How to address the gender pay gap in your organisation
The deadline for employers to publish their gender pay gap data has been and gone. In its wake, a revealing picture of the British business landscape is left for us to reflect upon.
Now, for the first time, we have gained insight into the extent of the shocking pay differences between men and women in the UK. Leading up to April 4th, more than 10,000 large firms provided details of their employee pay, with three quarters of these organisations paying men more than women.
According to research from living standards think-tank Resolution Foundation, "the old challenges associated with having children" still endure for young women today. So, while female workers of the millennial generation may not have experienced a significant gender pay gap in their current companies, leaders must work to ensure they are not at a disadvantage should they decide to have children. In order to promote gender equality in the workplace, there are certain steps a business should take:
1. Increase flexibility
A lack of flexible jobs has emerged as "a key cause" of the lower levels of women in senior positions and the gender pay gap, according to figures from Close the Gap. Naturally, working mothers seeking flexible jobs but unable to find such opportunities, are forced to turn to part-time jobs or lower paid work below their skill level in order to make ends meet. If we are to solve the gender equality puzzle throughout British businesses, we must promote more flexible working styles: job sharing, flexitime and remote working, there are plenty of options for leaders to consider.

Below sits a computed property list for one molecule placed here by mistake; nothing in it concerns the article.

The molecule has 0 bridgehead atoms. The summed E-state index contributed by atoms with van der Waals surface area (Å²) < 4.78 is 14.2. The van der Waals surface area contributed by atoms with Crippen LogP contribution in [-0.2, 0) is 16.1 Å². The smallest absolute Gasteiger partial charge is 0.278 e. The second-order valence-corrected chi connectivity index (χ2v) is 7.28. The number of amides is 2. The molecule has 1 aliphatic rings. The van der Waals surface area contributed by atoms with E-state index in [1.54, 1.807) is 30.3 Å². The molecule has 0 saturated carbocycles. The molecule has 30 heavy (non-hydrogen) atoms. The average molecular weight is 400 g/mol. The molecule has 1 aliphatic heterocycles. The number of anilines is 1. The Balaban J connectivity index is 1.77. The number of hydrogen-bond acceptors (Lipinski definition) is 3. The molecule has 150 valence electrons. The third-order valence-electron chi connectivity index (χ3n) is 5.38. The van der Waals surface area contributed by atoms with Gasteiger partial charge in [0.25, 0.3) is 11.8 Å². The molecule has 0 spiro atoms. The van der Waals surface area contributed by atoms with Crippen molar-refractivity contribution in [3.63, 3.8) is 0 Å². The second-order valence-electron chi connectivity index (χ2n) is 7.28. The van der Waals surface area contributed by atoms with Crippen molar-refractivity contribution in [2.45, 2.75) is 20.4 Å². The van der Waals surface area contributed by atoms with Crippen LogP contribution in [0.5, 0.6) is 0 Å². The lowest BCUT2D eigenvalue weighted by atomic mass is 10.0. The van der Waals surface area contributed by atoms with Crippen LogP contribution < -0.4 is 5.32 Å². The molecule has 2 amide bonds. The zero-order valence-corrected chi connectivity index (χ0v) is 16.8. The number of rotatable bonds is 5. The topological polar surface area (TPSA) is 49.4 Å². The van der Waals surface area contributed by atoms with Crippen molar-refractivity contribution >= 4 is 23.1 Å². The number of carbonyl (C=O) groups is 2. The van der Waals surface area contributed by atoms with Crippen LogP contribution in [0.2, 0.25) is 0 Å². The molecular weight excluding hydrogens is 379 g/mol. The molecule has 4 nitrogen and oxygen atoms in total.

2. Consider rewriting your job ads
Research from Working Families suggests that six out of 10 women consider their childcare responsibilities before applying for a promotion or a new job. However, in too many cases, job descriptions fail to state whether or not the position allows for flexible working hours. In turn, a large portion of qualified women hold back on job applications for fear that their family life would not be compatible with the demands of a particular role. But it doesn’t have to be this way. Instead, employers should change their recruitment practices and revise the language used in job descriptions to ensure that women feel comfortable discussing the possibility of flexible working options with their prospective managers.
3. Explicitly welcome female applicants
Particularly in male-dominated industries such as construction and engineering, employers must do more to help women feel welcome in the company. This goes beyond altering the language used in a job description to considering your employer brand on a whole. In order to achieve gender equality, employers aren’t encouraged to hire women to fill a quota - rather, they are under pressure to build a welcoming culture throughout their company, one that attracts skilled individuals of any gender.
4. Conduct equal pay reviews
While the recent deadline for publishing pay gap data only applied to firms of a certain size, the Equality Act 2010 gives a right to equal pay between women and men for equal work.
Employers in the UK are therefore responsible for providing equal pay and ensuring that pay systems are transparent. Conducting regular reviews will help you to monitor your progress and eliminate gaps that exist on the premise of gender alone. The Equality and Human Rights Commission (EHRC) provides detailed equal pay review (audit) toolkit for employers to use in determining the discrepancy between male and female pay in the workplace.